In the Pegasus topology, most qubits couple to 15 other qubits. The qubits used here couple to fewer because of their positions at the edge of the QPU graph.

In this case, a more successful selection for variables \(x_1\) and \(x_2\) is the set of qubits 30 and 2985:

>>> print(sampler.adjacency[30])    
{2985, 2955, 45, 2970, 2940, 31}
>>> print(sampler.adjacency[2985])    
{195, 165, 135, 2986, 45, 180, 150, 120, 2970, 30}

Both these qubits are also coupled to qubit 45 and 2970.

The figure below shows a minor embedding of the AND gate onto an Advantage QPU.


An AND gate minor embedded onto an Advantage QPU. Variables \(x_1, x_2, z\) (left) are minor-embedded to qubits 30, 2985 and 45 (right).

Can you always make a successful selection of qubits such that all your problem’s variables are mapped to qubits with couplings that can represent all the problem’s interactions? Such one-to-one embeddings, with each graph node represented by a single qubit, are called native embeddings. The largest clique you can embed natively on the Pegasus topology is a \(K_4\). Larger cliques such as \(K_5\), as well as large, non-clique (“sparse”) graphs, require chaining qubits.


To understand how chaining qubits overcomes the problem of sparse connectivity, consider minor embedding the triangular \(K_3\) graph below into two target graphs, one sparser than the other. The graphic below shows two such embeddings: the \(K_3\) graph is mapped on the left to a fully-connected graph of four nodes (a \(K_4\) complete graph ) and on the right to a sparser graph, also of four nodes. For the left-hand embedding, you can choose any mapping between \(a, b, c\) and \(0, 1, 2, 3\); here \(a, b, c\) are mapped to \(2, 0, 1\), respectively. For the right-hand embedding, however, no choice of just three target nodes suffices. The same \(2, 0, 1\) target nodes leaves \(b\) disconnected from \(c\). Chaining target nodes \(0\) and \(3\) to represent node \(b\) makes use of both the connection between \(0\) to \(2\) and the connection between \(3\) and \(1\).


Embedding a triangular graph into fully connected and sparse four-node graphs.

On QPUs, chaining qubits is accomplished by setting the strength of their connecting couplers negative enough to strongly correlate the states of the chained qubits; if at the end of most anneals these qubits are in the same classical state, representing the same binary value in the objective function, they are in effect acting as a single variable.

The strength of the coupler between qubits 0 and 3, which represents variable \(b\), must be set to correlate the qubits strongly, so that in most solutions they have a single value for \(z\). (Remember the output in the Solve the Problem by Sampling (Automated Minor-Embedding) section with its lines 5 and 6? The chain_b. column stands for “chain breaks”, which is when qubits in a chain take different values.)

The previous subsection showed that if you mapped the AND problem’s variables \(x_1\) and \(x_2\) to qubits 30 and 31, respectively, on the QPU used before, you could not find a single qubit coupled to both for variable \(z\). But notice, for example, that qubit 30 (representing \(x_1\)) is coupled to qubit 45 and qubit 31 (representing \(x_2\)) is coupled to qubit 46. You can represent variable \(z\) as a chain of qubits 45 and 46, which are coupled:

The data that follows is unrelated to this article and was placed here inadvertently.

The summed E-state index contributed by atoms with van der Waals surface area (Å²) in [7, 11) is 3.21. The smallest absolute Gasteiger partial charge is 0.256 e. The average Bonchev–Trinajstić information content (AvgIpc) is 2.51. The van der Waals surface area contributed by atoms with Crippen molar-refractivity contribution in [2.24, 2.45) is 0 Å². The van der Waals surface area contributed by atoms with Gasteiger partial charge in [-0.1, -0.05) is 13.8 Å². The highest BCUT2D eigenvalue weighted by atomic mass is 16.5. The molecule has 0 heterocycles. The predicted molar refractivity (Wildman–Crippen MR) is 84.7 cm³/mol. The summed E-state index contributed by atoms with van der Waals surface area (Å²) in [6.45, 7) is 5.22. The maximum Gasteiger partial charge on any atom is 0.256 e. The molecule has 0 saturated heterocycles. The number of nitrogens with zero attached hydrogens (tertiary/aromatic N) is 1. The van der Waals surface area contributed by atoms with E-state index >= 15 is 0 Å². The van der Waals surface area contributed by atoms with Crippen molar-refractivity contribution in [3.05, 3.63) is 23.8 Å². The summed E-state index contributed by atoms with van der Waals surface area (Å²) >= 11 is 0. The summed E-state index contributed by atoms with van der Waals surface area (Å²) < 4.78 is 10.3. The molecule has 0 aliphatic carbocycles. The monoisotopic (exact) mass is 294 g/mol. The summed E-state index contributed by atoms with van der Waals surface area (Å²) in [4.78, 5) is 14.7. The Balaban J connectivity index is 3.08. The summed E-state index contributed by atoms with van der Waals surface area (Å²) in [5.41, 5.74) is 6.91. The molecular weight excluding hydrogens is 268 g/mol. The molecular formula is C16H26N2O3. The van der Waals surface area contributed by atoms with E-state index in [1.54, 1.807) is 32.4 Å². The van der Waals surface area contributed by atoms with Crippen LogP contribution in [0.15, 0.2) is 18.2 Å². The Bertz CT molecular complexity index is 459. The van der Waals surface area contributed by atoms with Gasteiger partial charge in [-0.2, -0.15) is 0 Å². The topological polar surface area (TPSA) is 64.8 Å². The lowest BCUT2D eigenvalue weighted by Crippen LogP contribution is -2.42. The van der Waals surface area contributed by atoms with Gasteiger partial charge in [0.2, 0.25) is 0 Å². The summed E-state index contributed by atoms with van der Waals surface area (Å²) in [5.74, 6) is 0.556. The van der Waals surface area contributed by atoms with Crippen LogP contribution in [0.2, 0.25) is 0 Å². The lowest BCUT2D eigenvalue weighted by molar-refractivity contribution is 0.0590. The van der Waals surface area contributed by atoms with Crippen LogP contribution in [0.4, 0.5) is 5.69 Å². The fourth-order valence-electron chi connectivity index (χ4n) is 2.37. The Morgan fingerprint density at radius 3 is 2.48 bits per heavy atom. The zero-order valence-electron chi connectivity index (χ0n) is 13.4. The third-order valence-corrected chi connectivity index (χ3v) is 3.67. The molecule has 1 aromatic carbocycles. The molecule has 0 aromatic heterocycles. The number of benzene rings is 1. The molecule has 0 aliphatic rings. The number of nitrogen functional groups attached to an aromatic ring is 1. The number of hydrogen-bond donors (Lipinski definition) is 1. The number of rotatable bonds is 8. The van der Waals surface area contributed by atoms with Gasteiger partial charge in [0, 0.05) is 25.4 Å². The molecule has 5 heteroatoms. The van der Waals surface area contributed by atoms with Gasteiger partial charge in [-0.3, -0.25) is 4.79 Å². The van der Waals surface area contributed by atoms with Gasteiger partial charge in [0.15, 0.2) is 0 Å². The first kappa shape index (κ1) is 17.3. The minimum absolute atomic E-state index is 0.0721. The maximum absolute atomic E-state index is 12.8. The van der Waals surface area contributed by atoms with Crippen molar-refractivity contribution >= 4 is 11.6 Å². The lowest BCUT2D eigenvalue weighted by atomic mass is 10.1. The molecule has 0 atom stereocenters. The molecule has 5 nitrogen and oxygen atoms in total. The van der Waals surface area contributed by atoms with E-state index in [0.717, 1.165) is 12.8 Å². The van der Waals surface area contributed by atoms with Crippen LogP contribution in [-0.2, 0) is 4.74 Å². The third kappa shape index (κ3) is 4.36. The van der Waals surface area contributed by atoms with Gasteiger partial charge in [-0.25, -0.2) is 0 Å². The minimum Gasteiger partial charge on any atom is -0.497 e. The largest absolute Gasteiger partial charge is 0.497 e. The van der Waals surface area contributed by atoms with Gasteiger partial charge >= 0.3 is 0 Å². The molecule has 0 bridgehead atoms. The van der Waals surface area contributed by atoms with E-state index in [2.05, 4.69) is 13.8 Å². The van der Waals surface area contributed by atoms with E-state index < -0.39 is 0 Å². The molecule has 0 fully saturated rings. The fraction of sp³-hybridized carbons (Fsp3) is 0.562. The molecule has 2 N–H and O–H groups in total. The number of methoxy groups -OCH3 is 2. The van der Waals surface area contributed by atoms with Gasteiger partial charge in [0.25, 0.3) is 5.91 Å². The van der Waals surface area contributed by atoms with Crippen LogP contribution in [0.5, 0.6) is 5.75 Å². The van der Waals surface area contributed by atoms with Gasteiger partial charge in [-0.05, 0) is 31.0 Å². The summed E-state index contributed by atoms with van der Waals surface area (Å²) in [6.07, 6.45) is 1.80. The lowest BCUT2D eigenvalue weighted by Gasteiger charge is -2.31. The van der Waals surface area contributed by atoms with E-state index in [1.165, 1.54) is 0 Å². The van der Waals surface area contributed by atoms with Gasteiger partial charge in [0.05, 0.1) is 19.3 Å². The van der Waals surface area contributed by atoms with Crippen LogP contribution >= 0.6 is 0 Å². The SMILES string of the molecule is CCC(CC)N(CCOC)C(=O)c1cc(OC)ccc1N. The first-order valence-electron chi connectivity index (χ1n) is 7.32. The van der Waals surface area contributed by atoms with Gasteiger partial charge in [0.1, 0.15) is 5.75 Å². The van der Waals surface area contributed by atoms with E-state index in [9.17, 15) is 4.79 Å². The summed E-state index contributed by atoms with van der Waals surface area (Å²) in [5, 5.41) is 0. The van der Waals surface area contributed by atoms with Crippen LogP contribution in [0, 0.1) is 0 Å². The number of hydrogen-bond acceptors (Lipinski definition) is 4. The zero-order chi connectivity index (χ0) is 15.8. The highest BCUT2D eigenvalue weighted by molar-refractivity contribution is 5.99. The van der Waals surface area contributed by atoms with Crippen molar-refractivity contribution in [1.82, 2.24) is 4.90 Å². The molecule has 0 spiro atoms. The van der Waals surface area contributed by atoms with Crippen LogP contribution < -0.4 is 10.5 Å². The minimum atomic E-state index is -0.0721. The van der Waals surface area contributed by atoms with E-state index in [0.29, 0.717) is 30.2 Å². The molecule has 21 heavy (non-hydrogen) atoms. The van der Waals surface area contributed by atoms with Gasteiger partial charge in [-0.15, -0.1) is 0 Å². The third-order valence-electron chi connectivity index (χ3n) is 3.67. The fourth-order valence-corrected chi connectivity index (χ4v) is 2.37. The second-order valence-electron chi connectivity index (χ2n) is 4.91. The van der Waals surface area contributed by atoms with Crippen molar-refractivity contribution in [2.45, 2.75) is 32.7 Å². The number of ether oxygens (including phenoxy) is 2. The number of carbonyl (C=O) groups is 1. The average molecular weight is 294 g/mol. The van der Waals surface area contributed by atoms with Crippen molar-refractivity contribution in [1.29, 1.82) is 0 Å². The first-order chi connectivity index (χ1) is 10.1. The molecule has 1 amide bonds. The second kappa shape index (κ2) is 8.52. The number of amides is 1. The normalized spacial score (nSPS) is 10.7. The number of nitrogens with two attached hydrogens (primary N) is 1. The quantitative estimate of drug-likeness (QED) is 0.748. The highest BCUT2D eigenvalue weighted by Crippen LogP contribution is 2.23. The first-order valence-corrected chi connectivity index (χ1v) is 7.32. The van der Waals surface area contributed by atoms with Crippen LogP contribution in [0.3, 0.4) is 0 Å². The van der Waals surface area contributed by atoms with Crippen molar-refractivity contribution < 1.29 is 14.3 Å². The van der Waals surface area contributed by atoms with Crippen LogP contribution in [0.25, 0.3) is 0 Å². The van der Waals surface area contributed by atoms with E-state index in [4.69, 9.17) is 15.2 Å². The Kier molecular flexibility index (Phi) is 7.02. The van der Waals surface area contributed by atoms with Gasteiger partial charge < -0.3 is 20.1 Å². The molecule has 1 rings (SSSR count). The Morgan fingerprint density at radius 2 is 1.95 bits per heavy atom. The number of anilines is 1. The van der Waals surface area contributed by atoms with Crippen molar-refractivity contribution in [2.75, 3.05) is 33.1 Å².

>>> (45, 46) in sampler.edgelist  
>>> sampler_embedded = FixedEmbeddingComposite(sampler, {"x1": [30], "x2": [31], "z": [45, 46]})   
>>> sampleset = sampler_embedded.sample_qubo(Q, num_reads=5000,
...                                          label='SDK Examples - AND Gate') 
>>> print(sampleset)   
  x1 x2  z energy num_oc. chain_b.
0  0  1  0    0.0    1522      0.0
1  1  1  1    0.0    1219      0.0
2  0  0  0    0.0    1080      0.0
3  1  0  0    0.0    1163      0.0
4  1  0  1    1.0       6      0.0
5  1  1  0    1.0       6      0.0
6  0  1  1    1.0       2      0.0
7  0  1  1    1.0       2 0.333333
['BINARY', 8 rows, 5000 samples, 3 variables]

The figure below shows this minor embedding of the AND gate onto this Advantage QPU.


An AND gate minor embedded onto an Advantage QPU. Variables \(x_1, x_2, z\) (left) are minor-embedded to qubits 30, 31 and chain [45, 46] (right).

Chain Strength

For illustrative purposes, this subsection purposely weakens the chain strength (strength of the coupling between qubits 45 and 46, which represent variable \(z\)).

In the previous subsection, the chain strength, which by default is set by the uniform_torque_compensation() function, was close to 1.

>>> print(round(['embedding_context']['chain_strength'], 3))  

The following code explicitly sets chain strength to a lower value of 0.25. Consequently, the two qubits are less strongly correlated and the result is that many returned samples represent invalid states for an AND gate.


The next code requires the use of Ocean’s dwave-inspector tool.

>>> import dwave.inspector
>>> sampleset = sampler_embedded.sample_qubo(Q, num_reads=5000,
...                                          chain_strength=0.25,
...                                          label='SDK Examples - AND Gate')   
>>> print(sampleset)   
  x1 x2  z energy num_oc. chain_b.
  x1 x2  z energy num_oc. chain_b.
0  0  1  0    0.0    1046      0.0
1  1  1  1    0.0     401      0.0
2  0  0  0    0.0    1108      0.0
3  1  0  0    0.0     885      0.0
4  1  0  1    1.0     917 0.333333
5  0  1  1    1.0     643 0.333333
['BINARY', 6 rows, 5000 samples, 3 variables]

In this case, as above, you are likely to see many samples with broken chains (these have non-zero values in the chain_b. column) and calling the problem inspector shows these:

View rendered by Ocean's problem inspector.

An AND gate minor embedded onto an Advantage QPU with a low chain strength. For the selection of a result with a high energy (right), the broken chain is highlighted in red (left), with one of the chain’s qubits returning 1 and the other -1.